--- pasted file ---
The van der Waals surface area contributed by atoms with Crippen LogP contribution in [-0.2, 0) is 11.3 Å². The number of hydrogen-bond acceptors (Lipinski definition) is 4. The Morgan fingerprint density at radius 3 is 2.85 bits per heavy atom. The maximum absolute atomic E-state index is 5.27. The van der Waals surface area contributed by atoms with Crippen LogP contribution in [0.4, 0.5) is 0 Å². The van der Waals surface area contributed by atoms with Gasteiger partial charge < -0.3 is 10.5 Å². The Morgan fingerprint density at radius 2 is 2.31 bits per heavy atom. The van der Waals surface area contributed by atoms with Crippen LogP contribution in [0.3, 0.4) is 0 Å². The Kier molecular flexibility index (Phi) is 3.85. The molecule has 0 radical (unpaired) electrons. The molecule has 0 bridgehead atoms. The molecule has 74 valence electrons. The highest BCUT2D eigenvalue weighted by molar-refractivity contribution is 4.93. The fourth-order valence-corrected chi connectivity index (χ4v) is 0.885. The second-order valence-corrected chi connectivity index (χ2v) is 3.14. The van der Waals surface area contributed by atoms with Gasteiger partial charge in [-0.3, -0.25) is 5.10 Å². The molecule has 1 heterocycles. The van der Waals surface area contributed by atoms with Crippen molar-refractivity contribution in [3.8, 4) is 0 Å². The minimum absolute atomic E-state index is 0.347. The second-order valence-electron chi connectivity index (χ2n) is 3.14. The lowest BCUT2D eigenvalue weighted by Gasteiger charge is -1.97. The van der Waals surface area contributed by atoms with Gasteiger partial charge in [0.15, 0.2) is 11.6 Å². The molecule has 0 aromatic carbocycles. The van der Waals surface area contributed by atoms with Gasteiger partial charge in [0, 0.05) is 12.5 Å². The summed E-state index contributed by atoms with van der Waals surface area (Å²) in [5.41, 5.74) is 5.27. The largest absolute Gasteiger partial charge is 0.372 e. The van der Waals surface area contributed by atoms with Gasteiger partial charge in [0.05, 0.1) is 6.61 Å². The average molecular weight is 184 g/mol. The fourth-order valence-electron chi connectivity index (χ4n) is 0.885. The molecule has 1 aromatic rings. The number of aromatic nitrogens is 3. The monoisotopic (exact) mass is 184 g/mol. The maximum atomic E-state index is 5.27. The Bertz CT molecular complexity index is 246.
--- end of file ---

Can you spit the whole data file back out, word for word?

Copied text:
The van der Waals surface area contributed by atoms with Crippen LogP contribution in [-0.2, 0) is 11.3 Å². The number of hydrogen-bond acceptors (Lipinski definition) is 4. The Morgan fingerprint density at radius 3 is 2.85 bits per heavy atom. The maximum absolute atomic E-state index is 5.27. The van der Waals surface area contributed by atoms with Crippen LogP contribution in [0.4, 0.5) is 0 Å². The van der Waals surface area contributed by atoms with Gasteiger partial charge < -0.3 is 10.5 Å². The Morgan fingerprint density at radius 2 is 2.31 bits per heavy atom. The van der Waals surface area contributed by atoms with Crippen LogP contribution in [0.3, 0.4) is 0 Å². The Kier molecular flexibility index (Phi) is 3.85. The molecule has 0 radical (unpaired) electrons. The molecule has 0 bridgehead atoms. The molecule has 74 valence electrons. The highest BCUT2D eigenvalue weighted by molar-refractivity contribution is 4.93. The fourth-order valence-corrected chi connectivity index (χ4v) is 0.885. The second-order valence-corrected chi connectivity index (χ2v) is 3.14. The van der Waals surface area contributed by atoms with Gasteiger partial charge in [-0.3, -0.25) is 5.10 Å². The molecule has 1 heterocycles. The van der Waals surface area contributed by atoms with Crippen molar-refractivity contribution in [3.8, 4) is 0 Å². The minimum absolute atomic E-state index is 0.347. The second-order valence-electron chi connectivity index (χ2n) is 3.14. The lowest BCUT2D eigenvalue weighted by Gasteiger charge is -1.97. The van der Waals surface area contributed by atoms with Gasteiger partial charge in [0.15, 0.2) is 11.6 Å². The molecule has 0 aromatic carbocycles. The van der Waals surface area contributed by atoms with Gasteiger partial charge in [0, 0.05) is 12.5 Å². The summed E-state index contributed by atoms with van der Waals surface area (Å²) in [5.41, 5.74) is 5.27. The largest absolute Gasteiger partial charge is 0.372 e. The van der Waals surface area contributed by atoms with Gasteiger partial charge in [0.05, 0.1) is 6.61 Å². The average molecular weight is 184 g/mol. The fourth-order valence-electron chi connectivity index (χ4n) is 0.885. The molecule has 1 aromatic rings. The number of aromatic nitrogens is 3. The monoisotopic (exact) mass is 184 g/mol. The maximum atomic E-state index is 5.27. The Bertz CT molecular complexity index is 246.